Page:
The museum recently acquired a beautiful watercolor view of Constitution moored at Port Mahon, Minorca. Dated 1837, the picture depicts the ship anchored near Isla Plana. The ship wears the swallow-tailed blue broad pennant of Commodore Jesse Duncan Elliott. At anchor astern lies a man-of-war schooner, probably the Shark, which also made an appearance in Mid. Woolsey’s painting. Just visible in the background is Isla del Rey, on which stands the white-stuccoed infirmary erected by the British in the eighteenth century.

Dr. Jonathan M. Foltz, served as the head of Port Mahon’s US Navy hospital between 1839 and 1841, and offered this description of the British facilities on Isla del Rey:

The hospital erected for the use of the British fleet is still in a good state of preservation, consisting of two parallel ranges of wards, which would comfortably accommodate six hundred patients. These two wings are connected at either end by ranges of buildings, intended for the officers of the establishment, with the necessary offices of such an institution; and throughout, the buildings are well adapted for the purposes for which they were intended. During the summer of 1835, the cholera made its appearance in our squadron, and a portion of the building was appropriated for the use of the sick; but since then they have not been occupied.” [2]

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A watercolor of Constitution in Port Mahon, Minorca, 1837. [USS Constitution Museum Collection.]
In 1839, the hospital was occupied by French troops wounded fighting in Algeria.

There is no way to tell if this image was meant to be part of a larger folio commemorating Constitution’s Mediterranean cruise, or if, like Woolsey’s painting, it was a one-off work created to memorialize a moment. Whatever the intention, the artist captured the indolent atmosphere of the port. The green grasses of the foreground hills match up with the seasons Constitution spent at Minorca. She was there between February 11 and April 23, 1837, and again between October 24 and February 1, 1838, and in the Mediterranean, those are the seasons when the rains falls. The high clouds building on the horizon hint that another rain storm may be on its way. Constitution and her consort are snugly moored in a protected anchorage, so no matter what those clouds bring, the ship will safely weather it. Whoever brought this painting home clearly cherished it as a reminder of youthful days, and all the wonderful places he had seen.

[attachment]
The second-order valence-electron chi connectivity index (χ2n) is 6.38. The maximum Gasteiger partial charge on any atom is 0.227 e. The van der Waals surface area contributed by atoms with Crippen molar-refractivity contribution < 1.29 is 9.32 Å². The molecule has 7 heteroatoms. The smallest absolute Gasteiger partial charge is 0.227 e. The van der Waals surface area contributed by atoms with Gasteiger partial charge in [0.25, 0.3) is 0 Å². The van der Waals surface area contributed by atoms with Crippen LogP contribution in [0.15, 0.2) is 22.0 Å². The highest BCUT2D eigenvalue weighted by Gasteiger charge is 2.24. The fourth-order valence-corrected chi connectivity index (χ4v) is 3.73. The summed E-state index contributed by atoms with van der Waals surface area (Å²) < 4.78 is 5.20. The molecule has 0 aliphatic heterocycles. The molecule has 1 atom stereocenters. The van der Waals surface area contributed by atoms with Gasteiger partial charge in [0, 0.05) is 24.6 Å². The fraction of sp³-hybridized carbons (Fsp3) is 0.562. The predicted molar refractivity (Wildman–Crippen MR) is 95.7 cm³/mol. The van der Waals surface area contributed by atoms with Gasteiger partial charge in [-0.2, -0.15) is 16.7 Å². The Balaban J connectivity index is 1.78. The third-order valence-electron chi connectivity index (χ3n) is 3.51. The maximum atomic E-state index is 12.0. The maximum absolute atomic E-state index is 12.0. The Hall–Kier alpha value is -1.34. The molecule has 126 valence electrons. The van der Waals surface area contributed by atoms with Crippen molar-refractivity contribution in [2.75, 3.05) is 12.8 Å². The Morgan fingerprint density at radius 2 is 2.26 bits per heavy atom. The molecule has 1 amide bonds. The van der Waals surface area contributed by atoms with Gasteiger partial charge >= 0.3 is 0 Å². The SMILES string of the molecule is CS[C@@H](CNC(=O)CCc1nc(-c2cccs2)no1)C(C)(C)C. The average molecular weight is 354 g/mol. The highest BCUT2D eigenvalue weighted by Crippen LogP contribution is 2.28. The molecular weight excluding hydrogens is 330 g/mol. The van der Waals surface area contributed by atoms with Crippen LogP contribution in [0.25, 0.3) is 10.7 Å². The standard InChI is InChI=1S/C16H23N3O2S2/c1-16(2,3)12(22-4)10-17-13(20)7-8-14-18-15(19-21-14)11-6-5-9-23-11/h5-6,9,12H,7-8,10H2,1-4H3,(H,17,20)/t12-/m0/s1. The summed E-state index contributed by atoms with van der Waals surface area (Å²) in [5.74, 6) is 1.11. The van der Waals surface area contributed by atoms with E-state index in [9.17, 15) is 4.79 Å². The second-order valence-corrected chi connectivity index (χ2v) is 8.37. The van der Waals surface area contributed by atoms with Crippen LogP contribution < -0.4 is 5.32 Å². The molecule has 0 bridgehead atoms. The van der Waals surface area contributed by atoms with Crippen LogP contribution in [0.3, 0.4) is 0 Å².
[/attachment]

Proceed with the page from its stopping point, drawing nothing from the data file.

-M. Brenckle

[1] Both the Beinecke Library at Yale University and Mystic Seaport have albums titled “Costumes of the Mediterranean.” Created by Com. Matthew Perry for his daughters in the 1830s, the books feature watercolor views of famous Mediterranean places, interleaved with images of local people drawn by Marine Sergeant Edward C. Young. The New York Public Library possess a similar book drawn and assembled by Constitution’s Gunner John Lord in the 1820s. The museum recently acquired a folio of hand-colored engravings of Pisa and Livorno assembled by one of the ship’s lieutenants in the 1830s.
[2] Jonathan M. Foltz, The Endemic Influence of Evil Government: Illustrated in a View of the Climate, Topography, and Diseases, of the Island of Minorca, with Medical Statistics of a Voyage of Circumnavigation of the Globe, and an Account of Other Service, Both Ashore and Afloat (New York: J and H. Langley, 1843), 28-29.

The Author(s)

USS Constitution Museum